Dementia is a term we’ve associated with aging and memory problems for the past few years.
The truth is that “dementia” is a very broad term that encompasses different causes of memory problems like Alzheimer’s disease, Lewy body dementia and vascular dementia, to name a few.
Symptoms of dementia may start as simple forgetfulness – something as uneventful as misplacing keys or a wallet.
Dementia also progresses slowly, so much so that loved ones may not realize anything is wrong until a major event happens, such as getting into car accidents, getting lost, or leaving the stove or faucet running.
But dementia is not just about forgetfulness.
Oftentimes, higher levels of brain function get affected, and the person can run into trouble doing complex tasks like cooking, doing the laundry or driving, as well as spatial ability and orientation.
Signs to Watch For
When a person has dementia, they can get lost in familiar spaces.
Finding the right words can elude them, making it difficult to carry on conversations.
They may also lose the ability to retain new information, which may irritate loved ones who find themselves repeating the same things over and over.
Their behavior may become erratic, and they may become easily frustrated or more reserved.
Their sleep-wake cycle can get affected so that they are awake the entire night and napping more during the day.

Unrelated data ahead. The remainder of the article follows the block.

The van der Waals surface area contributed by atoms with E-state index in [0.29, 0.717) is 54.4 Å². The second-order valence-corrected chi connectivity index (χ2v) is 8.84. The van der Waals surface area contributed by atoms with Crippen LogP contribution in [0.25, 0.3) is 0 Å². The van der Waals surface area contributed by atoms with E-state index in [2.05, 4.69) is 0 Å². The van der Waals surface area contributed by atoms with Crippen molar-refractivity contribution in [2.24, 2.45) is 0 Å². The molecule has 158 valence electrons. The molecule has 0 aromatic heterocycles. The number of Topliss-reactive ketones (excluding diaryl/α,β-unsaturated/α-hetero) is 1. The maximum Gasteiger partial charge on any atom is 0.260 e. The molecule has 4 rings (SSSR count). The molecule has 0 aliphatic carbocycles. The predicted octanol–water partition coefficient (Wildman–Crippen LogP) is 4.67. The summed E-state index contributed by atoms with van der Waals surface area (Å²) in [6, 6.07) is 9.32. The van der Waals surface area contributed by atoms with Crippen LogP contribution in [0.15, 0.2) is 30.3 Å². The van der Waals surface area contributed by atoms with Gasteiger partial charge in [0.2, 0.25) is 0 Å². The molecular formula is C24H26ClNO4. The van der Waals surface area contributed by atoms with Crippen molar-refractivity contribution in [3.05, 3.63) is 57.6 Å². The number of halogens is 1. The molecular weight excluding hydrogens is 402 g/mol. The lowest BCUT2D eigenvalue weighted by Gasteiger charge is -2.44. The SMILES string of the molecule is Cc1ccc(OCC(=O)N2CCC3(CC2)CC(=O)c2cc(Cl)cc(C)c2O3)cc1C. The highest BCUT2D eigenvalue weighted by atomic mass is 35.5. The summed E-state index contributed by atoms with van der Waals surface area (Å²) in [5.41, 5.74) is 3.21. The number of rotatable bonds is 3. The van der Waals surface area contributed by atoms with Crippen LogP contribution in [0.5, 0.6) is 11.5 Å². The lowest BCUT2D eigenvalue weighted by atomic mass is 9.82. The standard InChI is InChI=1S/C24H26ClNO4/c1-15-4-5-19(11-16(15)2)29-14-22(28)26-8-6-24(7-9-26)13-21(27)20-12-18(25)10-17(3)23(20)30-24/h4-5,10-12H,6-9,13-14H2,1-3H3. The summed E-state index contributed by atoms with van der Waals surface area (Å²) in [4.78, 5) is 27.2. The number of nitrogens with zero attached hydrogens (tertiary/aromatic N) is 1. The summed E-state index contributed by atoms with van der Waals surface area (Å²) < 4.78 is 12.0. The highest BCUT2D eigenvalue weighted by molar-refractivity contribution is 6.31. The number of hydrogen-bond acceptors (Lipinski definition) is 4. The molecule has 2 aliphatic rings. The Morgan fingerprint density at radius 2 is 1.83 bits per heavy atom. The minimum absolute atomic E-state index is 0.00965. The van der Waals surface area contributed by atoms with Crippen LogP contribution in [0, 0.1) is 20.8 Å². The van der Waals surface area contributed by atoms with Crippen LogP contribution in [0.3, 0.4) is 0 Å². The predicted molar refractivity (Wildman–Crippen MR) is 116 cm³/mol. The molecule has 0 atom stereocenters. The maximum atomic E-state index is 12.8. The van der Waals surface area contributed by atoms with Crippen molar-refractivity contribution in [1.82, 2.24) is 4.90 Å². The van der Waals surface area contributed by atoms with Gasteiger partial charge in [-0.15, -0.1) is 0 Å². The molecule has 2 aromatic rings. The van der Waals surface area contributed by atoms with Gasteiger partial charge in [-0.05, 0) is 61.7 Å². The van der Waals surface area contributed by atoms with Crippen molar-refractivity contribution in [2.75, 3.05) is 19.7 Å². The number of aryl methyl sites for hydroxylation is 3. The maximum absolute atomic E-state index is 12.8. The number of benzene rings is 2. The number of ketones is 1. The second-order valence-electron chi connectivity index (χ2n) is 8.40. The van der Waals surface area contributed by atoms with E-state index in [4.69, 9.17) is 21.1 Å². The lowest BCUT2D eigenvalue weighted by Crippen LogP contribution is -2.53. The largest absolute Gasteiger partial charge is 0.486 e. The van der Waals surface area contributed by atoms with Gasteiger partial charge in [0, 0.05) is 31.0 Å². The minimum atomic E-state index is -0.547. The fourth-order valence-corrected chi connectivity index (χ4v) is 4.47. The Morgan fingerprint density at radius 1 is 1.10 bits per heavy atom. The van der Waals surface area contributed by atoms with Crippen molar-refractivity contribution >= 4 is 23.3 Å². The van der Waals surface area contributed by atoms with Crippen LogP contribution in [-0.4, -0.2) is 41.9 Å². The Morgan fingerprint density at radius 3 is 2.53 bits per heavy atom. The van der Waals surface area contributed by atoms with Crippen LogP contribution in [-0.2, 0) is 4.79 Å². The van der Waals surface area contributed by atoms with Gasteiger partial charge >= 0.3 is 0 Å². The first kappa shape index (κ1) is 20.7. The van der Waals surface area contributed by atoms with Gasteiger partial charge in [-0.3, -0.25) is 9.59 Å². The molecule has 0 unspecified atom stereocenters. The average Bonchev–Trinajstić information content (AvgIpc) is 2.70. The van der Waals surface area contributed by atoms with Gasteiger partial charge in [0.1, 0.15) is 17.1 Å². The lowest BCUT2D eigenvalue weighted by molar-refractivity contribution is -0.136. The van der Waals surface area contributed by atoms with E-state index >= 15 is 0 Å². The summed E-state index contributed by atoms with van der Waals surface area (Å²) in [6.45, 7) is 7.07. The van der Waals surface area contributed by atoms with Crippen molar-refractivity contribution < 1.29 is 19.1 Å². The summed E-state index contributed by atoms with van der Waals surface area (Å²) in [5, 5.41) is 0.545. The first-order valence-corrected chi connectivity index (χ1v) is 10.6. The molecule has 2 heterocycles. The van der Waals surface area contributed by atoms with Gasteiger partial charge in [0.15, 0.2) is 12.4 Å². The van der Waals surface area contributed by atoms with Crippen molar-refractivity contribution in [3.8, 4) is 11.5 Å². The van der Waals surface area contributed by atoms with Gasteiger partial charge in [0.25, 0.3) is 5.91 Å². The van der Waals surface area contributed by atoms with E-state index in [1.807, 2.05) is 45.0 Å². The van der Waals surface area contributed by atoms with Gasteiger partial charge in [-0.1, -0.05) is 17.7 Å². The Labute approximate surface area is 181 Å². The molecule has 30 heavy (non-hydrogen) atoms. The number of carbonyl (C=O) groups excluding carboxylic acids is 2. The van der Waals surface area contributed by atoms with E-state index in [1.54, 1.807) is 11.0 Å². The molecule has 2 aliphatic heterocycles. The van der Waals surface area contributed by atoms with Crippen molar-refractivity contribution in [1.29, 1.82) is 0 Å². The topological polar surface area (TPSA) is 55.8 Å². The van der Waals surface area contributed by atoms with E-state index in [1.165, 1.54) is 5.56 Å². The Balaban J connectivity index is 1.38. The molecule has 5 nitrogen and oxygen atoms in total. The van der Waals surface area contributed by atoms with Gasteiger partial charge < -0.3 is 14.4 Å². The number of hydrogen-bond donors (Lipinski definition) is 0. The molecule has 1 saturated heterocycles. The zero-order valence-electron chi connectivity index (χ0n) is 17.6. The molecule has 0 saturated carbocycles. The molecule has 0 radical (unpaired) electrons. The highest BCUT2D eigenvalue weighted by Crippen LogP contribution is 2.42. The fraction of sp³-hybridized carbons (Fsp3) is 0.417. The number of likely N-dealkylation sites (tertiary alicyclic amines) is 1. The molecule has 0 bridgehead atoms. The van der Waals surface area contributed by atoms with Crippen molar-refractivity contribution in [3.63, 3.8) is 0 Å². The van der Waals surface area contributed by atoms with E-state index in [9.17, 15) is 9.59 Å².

When things get worse, they might have trouble feeding themselves and taking care of their hygiene.
If your loved ones are showing signs of memory problems, it is best to bring this to the attention of their primary care physician (PCP).
Most people who have memory problems won’t even know they have this condition – in fact, a family member or friend most often brings the problem to the physician’s attention – so it is imperative to accompany them to their doctor visits.
The PCP might do some basic memory tests to gauge the patient’s baseline.
Physicians will usually try to order labs to check for reversible causes such as an undiagnosed thyroid pathology or vitamin deficiency. They might also opt to refer your parent to a neurologist or a geriatrician for further evaluation.
Reasons Why Our Memories Fail
Research is ongoing to find out how these things happen.
Is it genetic?
Is it from an early exposure to something toxic or infectious?
There are still many questions that are unanswered, but we do know that certain lifestyle choices and conditions may increase your risk for memory problems. Ask yourself the following:
- Do your parents drink alcoholic beverages? Chronic drinking of alcoholic beverages can lead to certain forms of memory problems.
- Do they smoke or have used certain illicit drugs when they were younger? These can also contribute to the problem.
- Any history of stroke or traumatic brain injury can also cause memory problems later on.
- Were they prescribed new medication before these memory problems started? Was a medication suddenly stopped? Are they taking any food supplements or weight-loss/diet pills recently? Medications can also cause memory problems.
- Patients who were recently sick or underwent hospitalization or surgery can develop delirium, which can present like dementia. Delirium can cause a person to become confused and forgetful, and may cause new behavioral problems that can last up to a year. Your loved one’s physician will evaluate them for this during the exam.
- Was your loved one diagnosed with a chronic disease like Parkinson’s in the past? Some neurologic diseases can present with dementia in the later stages.